An analysis of tattoo and permanent makeup inks has found aromatic hydrocarbons, amines and heavy metals – all potentially hazardous compounds the EU wants controlled more tightly. The report, commissioned by the European Chemicals Agency (Echa), proposes concentration limits on ingredients such as azo pigments, which might release carcinogenic aromatic amines once in the body.

12% of Europeans – over 60 million people, most of them under the age of 35 – and 24% of US citizens have tattoos or permanent makeup. Apart from the general law requiring manufacturers not provide unsafe products, there aren’t any EU-wide regulations on what components can go into these inks. In 2016, the European commission asked Echa to investigate ink components and their safety.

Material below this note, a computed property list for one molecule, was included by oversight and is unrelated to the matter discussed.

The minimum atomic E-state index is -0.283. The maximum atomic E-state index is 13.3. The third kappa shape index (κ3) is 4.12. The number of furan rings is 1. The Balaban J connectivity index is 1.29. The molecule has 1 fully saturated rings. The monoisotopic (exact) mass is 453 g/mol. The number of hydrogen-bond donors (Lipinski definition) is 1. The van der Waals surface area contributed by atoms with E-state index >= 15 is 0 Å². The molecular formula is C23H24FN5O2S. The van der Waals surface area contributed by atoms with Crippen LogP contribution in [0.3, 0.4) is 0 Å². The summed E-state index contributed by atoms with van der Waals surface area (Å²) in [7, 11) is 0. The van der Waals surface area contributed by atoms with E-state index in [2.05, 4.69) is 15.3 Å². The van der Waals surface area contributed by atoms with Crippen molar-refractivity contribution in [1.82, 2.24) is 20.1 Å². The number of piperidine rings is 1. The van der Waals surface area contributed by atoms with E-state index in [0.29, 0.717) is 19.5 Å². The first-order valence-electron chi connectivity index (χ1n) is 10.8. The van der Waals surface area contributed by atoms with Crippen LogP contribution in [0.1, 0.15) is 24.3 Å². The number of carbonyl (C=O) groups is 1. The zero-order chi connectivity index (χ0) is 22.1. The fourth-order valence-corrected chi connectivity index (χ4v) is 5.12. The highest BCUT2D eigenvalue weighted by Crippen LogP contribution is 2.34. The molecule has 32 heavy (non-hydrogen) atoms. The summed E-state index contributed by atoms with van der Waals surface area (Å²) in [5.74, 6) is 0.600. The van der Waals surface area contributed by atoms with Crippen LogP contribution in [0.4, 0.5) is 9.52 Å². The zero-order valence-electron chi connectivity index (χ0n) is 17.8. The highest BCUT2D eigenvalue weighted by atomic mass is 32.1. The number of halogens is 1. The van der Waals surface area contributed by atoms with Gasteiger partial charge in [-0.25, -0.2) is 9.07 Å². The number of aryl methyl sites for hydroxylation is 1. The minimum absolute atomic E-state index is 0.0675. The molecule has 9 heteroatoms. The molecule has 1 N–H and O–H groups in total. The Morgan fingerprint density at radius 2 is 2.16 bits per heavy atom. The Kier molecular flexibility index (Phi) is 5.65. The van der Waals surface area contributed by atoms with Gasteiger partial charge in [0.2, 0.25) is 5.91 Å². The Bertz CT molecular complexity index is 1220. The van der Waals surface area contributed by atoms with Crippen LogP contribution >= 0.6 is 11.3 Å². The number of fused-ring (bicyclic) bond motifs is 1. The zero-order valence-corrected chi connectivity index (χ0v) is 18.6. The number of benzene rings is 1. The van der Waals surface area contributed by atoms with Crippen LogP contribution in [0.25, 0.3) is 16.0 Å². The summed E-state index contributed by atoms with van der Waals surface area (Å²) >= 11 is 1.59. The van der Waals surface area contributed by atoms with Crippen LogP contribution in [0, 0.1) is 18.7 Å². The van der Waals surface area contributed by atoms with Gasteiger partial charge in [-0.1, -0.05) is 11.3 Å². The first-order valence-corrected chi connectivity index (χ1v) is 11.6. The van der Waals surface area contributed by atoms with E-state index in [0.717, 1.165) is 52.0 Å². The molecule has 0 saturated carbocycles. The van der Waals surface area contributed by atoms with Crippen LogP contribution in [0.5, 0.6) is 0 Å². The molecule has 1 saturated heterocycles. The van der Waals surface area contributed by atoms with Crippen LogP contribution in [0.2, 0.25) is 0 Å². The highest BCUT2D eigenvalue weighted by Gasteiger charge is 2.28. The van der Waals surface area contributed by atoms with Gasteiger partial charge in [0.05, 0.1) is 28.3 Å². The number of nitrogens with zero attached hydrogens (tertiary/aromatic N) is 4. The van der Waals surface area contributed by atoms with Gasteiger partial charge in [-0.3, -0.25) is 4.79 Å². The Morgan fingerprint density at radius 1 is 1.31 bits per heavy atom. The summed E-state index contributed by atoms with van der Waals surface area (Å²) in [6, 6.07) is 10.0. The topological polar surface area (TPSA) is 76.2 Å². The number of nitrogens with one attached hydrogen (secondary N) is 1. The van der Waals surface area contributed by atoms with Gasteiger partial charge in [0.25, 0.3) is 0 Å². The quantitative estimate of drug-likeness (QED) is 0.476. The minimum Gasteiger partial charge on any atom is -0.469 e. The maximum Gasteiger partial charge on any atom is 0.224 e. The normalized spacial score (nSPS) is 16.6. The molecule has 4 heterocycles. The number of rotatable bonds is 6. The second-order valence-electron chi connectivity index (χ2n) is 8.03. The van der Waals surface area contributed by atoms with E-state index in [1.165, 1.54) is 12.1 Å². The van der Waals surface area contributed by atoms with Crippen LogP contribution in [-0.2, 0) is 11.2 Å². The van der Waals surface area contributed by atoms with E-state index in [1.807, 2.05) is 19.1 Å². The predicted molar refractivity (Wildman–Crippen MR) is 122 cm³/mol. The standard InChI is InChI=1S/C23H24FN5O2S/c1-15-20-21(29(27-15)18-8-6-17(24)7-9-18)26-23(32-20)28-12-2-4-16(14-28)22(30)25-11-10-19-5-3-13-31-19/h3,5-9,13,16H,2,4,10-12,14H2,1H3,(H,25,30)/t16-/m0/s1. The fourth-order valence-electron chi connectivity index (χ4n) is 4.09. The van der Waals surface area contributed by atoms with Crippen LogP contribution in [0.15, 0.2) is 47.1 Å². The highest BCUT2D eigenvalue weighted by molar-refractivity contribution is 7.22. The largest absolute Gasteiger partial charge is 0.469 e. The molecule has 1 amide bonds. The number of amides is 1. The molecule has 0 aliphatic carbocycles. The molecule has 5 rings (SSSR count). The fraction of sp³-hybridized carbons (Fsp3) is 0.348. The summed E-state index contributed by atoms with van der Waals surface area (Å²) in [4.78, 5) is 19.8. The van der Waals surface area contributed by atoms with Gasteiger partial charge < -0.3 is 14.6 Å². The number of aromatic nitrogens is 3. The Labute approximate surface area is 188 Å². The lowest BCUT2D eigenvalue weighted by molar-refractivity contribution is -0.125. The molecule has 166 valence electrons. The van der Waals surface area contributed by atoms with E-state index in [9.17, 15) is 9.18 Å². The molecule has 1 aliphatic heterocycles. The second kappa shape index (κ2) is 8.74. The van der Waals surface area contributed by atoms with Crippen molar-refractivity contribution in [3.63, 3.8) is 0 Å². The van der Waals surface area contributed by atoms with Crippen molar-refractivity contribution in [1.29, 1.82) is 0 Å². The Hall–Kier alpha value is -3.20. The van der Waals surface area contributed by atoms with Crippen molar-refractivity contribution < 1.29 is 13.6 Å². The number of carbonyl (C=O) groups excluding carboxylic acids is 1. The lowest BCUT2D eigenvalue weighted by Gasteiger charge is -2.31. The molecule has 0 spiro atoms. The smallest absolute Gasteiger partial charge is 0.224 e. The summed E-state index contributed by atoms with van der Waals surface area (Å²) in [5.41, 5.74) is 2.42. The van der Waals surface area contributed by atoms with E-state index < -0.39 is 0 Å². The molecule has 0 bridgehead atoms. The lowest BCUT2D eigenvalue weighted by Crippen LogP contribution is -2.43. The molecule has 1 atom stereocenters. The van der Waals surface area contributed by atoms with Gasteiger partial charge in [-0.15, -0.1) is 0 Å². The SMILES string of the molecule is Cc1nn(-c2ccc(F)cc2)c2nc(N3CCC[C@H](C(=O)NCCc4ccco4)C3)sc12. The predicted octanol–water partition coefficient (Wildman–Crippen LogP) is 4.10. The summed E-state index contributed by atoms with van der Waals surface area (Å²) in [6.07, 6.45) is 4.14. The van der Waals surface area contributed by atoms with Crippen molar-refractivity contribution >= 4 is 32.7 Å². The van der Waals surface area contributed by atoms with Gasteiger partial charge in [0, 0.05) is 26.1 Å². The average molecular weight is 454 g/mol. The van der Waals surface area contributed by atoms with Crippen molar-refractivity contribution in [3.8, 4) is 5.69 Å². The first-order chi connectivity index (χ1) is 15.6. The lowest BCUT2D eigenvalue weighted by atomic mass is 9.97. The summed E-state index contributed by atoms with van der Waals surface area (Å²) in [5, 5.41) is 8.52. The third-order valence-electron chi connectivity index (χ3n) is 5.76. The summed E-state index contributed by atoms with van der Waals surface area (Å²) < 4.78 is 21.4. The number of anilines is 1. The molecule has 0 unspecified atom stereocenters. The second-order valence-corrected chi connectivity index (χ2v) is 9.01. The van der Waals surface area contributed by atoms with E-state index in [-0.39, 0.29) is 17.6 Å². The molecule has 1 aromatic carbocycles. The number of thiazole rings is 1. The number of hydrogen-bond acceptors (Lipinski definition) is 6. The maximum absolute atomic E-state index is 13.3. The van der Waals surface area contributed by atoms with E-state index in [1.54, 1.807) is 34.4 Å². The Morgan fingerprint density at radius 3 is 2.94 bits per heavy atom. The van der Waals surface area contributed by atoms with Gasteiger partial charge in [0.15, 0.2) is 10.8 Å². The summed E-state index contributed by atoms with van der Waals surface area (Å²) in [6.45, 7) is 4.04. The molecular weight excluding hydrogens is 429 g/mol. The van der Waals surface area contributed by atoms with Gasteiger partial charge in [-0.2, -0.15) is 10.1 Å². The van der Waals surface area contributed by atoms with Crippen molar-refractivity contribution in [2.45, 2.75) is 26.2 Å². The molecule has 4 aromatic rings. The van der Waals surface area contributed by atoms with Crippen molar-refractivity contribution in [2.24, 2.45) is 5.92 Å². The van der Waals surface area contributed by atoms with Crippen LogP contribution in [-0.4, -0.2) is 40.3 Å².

Tattoo inks’ main components are a colourant and water, but they may contain surfactants, polymeric binding agents, fillers like silica or barium sulfate, and alcohol preservatives. A 2017 Joint Research Council report identified 67 azo compounds in tattoo inks, around half of which can produce carcinogenic aromatic amines as they break down in the skin under UV radiation.

The new report collates data from almost 5000 ink samples analysed and the more than 100 colourants found within. Over 80% of the surveyed colourants are organic dyes with azo pigments being the most common type. Although none of the colourants are carcinogenic or toxic, most of them are produced as technical products for different purposes and banned for use in cosmetics. This also means that the dyes’ purity standard is low, and they may contain harmful metals and organic byproducts.

Around 20% of dyes had previously been included in a ‘negative list’, which classifies harmful substances best avoided. While the report notes that there is little data on the fate of ink chemicals in the body, it finds infections and allergies from tattoo inks have become more common. Placing limits on how much of these substances can be present in tattoo inks is the most appropriate measure to control risks, the report concludes.